On a Sunday afternoon in the mid-seventies a woman named Mo sat in our lounge. She had an impressive afro of dark, course, frizzy hair.
The wiry mass was restrained by a maroon, fashionably crocheted and holey cap. Mo poked her long, bony finger in the holes to scratch her scalp whenever and wherever it itched.
She was in our lounge to alert my mom to an outbreak of head lice.
She sipped her coffee and spoke and scratched (you’re scratching now too).
She wore the cap as a considerate gesture, thoughtfully keeping those industrious, hardworking 1970’s nits behind crochet bars. I did not understand how a cap with so many holes could keep the lice in – it’s like putting someone in the middle of Stonehenge and telling them they’re stuck (not that I knew anything about Stonehenge at nine years of age).
Mo had her finger plugged in the cap for the duration of her visit. A dry, abrasive sound alerted us to a particularly enthusiastic scratching session: the whole cap moved to-and-fro.
Anyway, she said, I must be off. Just keep checking their hair. You know how to do it, don’t you? Look for the eggs.
Not long after that we all had nits.
I’ve had 1970’s head lice.
How many of you can say that?
I’m brave (so my mother says), in part, because of 1970’s head lice.
I was altered by 1970’s head lice.
The treatment was a chemical solution that stung and burnt.
My scalp was on fire. I rolled on the kitchen floor, clutching the nape of my neck. I squeezed my lips together to hold in the moaning cries. If we were brave we would get two pink, chewy sweets once the rinsing and combing was done.
I got my sweets but was left with a heavy, matted, brittle head of hair. My hair was long and blonde. The color was the only thing I liked about it. The rest I regarded as a curse – the thickness, the frizz, the curls.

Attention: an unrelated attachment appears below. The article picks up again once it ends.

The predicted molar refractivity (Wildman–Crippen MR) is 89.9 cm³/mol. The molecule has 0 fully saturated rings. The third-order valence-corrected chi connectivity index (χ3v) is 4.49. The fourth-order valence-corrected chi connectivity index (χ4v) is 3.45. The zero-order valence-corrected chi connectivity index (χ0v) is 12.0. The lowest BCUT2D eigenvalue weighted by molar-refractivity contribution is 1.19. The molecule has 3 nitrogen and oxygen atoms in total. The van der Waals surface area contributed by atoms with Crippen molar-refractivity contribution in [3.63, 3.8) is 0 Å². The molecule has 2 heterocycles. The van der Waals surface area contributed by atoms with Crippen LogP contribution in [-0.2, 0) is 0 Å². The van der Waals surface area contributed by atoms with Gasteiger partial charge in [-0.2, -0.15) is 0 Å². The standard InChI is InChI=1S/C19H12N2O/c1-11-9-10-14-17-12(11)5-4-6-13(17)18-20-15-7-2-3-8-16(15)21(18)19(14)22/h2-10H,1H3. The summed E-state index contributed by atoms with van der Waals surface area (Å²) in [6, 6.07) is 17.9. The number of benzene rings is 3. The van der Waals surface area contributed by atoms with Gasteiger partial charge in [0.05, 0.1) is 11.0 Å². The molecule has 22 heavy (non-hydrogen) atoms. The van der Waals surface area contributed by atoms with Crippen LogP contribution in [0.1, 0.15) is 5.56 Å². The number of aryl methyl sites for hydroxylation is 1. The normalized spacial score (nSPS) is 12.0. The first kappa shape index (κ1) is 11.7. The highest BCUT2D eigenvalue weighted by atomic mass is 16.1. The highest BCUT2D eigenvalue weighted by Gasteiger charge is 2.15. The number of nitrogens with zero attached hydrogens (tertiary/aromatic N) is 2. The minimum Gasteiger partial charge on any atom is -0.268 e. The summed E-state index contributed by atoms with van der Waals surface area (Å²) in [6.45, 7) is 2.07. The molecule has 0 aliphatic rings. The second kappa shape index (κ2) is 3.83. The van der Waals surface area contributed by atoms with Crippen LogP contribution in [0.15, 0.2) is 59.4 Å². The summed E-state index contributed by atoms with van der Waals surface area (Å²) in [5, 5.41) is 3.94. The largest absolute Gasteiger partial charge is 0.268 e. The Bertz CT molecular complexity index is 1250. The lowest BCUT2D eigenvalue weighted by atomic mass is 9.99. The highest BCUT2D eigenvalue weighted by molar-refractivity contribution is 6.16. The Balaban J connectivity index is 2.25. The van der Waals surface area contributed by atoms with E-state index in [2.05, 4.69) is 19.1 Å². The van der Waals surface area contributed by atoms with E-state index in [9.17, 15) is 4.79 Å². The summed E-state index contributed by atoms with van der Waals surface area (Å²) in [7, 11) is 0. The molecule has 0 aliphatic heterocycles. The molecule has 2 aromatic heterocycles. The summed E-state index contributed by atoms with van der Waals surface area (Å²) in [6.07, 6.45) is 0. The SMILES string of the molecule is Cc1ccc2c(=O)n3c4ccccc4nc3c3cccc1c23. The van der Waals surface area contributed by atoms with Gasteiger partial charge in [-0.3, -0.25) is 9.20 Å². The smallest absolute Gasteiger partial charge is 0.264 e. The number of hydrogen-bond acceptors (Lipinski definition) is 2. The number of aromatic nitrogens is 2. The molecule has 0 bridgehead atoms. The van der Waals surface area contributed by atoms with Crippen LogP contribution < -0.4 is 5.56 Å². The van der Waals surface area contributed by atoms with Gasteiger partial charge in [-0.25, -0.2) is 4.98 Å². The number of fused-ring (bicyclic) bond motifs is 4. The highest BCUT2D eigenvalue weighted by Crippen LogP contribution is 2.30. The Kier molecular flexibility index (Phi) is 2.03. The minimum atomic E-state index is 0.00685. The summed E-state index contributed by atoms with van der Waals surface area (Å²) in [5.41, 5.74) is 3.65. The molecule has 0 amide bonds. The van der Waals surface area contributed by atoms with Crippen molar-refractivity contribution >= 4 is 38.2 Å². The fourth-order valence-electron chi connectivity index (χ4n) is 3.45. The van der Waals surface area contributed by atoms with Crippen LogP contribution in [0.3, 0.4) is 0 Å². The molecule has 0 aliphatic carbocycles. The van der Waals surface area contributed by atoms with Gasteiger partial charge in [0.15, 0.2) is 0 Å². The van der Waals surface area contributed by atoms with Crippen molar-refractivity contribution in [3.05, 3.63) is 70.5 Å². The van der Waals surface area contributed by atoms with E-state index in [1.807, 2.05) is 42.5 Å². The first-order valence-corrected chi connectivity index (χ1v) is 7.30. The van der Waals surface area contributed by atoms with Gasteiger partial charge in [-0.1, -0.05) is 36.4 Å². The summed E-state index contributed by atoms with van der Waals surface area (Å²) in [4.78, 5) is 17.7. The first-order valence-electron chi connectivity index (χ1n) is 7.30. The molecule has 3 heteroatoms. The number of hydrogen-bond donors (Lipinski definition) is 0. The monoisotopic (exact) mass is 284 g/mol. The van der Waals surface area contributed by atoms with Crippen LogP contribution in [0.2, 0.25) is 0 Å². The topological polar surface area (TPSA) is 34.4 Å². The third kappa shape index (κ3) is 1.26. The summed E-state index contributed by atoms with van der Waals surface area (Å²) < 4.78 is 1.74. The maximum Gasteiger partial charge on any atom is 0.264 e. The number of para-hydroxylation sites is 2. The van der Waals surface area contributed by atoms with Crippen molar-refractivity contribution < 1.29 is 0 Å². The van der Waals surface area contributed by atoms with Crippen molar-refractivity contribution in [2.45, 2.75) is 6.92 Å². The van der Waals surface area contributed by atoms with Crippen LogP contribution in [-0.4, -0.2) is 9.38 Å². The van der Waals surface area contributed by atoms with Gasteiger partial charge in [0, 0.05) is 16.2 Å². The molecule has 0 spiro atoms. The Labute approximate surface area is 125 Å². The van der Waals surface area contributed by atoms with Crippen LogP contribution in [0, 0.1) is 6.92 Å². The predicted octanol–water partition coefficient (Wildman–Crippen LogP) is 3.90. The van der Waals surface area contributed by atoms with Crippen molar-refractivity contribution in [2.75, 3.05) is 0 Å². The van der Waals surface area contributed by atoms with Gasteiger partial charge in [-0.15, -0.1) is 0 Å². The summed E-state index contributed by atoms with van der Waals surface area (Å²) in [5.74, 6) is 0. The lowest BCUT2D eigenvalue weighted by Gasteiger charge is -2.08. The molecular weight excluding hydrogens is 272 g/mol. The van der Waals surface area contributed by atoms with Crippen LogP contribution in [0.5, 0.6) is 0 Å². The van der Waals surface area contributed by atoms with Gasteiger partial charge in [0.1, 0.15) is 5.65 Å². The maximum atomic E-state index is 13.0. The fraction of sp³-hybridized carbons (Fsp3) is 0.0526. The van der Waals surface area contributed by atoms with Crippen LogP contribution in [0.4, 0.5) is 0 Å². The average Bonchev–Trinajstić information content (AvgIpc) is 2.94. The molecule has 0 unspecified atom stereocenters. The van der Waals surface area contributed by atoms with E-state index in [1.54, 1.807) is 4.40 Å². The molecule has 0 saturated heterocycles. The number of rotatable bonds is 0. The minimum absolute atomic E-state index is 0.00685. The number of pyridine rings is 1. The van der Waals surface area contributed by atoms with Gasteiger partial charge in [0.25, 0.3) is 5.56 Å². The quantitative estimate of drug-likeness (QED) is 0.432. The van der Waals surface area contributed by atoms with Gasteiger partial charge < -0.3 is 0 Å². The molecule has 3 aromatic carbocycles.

Life was hard for my hair before nits. After nits it became impossible.
Daily, I tried brushing the back of my hair before school. The bristles of the hairbrush got stuck. So I brushed the sides, skipped the back, and pulled it all into a low ponytail.
Soon, I had a candyfloss bulge hanging from the back of my head. Ignoring the impossible, freakishly big knot, I kept my hair tied back. Eventually, beneath the bauble, my hair resembled a lampshade in shape and size.
My aunt saw me from behind, gasped, and whisked me off to her hairdresser.
Now the hairdresser had to be brave.
She tried to wash my hair, tried to condition it, tried to comb it. She was breathless with trying.
I can’t she said, giving up by leaving the comb dangling from the mammoth knot, as much a signal of defeat as the demonstration of a fact.
What do you suggest? asked my Auntie.
Winky (I swear that was her name) looked at my aunt and said I’ll have to cut it. Off. All of it. Short.
Winky (I promise you, that was her name) chopped through the knot, sawing it off at the base. Then she styled my hair – I got a fringe, flipped up bits above the ears, and controlling layers. I looked like my older brother.
When we stepped outside I could feel air circulating around my skinny neck.
And that’s how 1970’s head lice altered me – I was gifted a haircut.
Stop scratching. You have not got 2019 nits.
I wore a crocheted cap while I was writing this so it’s not my fault if you have…
Love you always (Stop. Scratching).